Clashes in Lebanon's capital Beirut and the northern city of Tripoli have left seven people dead and dozens more injured as the army warned of "unprecedented" tensions in the country.
The military are lining the streets of the capital in a bid to force gunmen off the streets and quell the violence as fears grow that Syria's civil war could spill over the border.
Unrest began on Friday after a senior intelligence chief was murdered in a car bomb, an attack many see as being orchestrated by Syrian elements.
A 10-year-old boy holds a machine gun in Tripoli as Lebanese troops tried to contain the violence
Security official Wissam al-Hassan had recently helped to bring about the arrest of one of Syria's top allies in Lebanon on suspicion of planning to carry out terrorist attacks.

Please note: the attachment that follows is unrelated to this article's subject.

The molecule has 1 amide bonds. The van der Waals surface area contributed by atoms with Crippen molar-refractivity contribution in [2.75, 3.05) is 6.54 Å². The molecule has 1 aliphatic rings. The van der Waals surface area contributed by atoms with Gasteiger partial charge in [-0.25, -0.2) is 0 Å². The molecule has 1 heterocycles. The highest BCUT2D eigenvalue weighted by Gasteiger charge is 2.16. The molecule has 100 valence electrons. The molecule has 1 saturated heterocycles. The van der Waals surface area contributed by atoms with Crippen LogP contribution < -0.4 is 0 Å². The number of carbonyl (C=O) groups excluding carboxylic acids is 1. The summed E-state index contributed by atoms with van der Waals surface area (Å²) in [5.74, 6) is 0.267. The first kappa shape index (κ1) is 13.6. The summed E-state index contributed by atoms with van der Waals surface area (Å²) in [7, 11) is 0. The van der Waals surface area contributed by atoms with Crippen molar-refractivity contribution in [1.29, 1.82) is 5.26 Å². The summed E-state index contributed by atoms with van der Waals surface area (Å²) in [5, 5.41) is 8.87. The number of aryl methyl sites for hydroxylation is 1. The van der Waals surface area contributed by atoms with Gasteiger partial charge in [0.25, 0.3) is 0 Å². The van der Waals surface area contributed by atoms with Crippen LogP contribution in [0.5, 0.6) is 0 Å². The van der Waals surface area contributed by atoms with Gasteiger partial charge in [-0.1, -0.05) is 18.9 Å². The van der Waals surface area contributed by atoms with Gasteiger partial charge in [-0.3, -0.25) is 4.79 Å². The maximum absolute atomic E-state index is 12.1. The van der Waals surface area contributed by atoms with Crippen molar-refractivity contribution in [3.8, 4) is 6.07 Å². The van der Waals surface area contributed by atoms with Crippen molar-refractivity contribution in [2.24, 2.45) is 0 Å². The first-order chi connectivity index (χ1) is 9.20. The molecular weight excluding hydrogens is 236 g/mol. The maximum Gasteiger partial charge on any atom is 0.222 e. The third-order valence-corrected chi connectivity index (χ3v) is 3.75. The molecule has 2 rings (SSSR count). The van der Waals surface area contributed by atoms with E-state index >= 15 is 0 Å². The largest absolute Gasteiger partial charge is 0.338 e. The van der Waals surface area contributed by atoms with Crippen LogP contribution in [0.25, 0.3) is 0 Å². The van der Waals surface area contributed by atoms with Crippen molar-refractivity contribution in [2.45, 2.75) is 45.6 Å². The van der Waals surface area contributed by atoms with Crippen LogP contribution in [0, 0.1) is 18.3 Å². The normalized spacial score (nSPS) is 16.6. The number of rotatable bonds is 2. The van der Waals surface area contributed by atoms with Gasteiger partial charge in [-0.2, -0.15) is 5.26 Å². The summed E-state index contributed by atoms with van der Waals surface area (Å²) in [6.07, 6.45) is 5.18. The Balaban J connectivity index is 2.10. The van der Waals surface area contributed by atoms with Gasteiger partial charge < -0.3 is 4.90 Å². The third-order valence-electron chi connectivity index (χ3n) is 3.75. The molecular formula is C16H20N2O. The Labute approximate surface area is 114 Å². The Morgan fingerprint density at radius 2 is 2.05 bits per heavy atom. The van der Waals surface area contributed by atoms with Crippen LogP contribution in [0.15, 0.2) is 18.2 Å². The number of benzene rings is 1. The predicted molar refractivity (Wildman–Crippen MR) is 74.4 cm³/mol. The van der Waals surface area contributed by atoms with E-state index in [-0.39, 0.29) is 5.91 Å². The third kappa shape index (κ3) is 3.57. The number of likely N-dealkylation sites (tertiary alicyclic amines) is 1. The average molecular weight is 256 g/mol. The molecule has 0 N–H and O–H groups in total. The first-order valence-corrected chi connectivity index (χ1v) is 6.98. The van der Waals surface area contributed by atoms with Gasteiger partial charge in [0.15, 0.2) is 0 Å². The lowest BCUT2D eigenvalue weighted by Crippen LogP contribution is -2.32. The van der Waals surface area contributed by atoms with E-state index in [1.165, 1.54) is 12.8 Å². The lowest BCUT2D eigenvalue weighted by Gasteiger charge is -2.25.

Violence erupted following the funeral of al-Hassan on Sunday after security forces clashed with protesters angry at Syria's perceived role in the killing.
Lebanese soldiers fired bullets in the air and launched tear gas at mourners as protesters tried to storm a government office demanding the resignation of Prime Minister Najib Mikati.
Protestors believe Syrian elements are responsible for a car bomb last week
In a statement on Monday, the army said: "The country is going through a decisive and critical time and the level of tension in some regions is rising to unprecedented levels".
It warned "all political leaders to be cautious when expressing their stances and opinions.. because the fate of the nation is at stake" reported the BBC.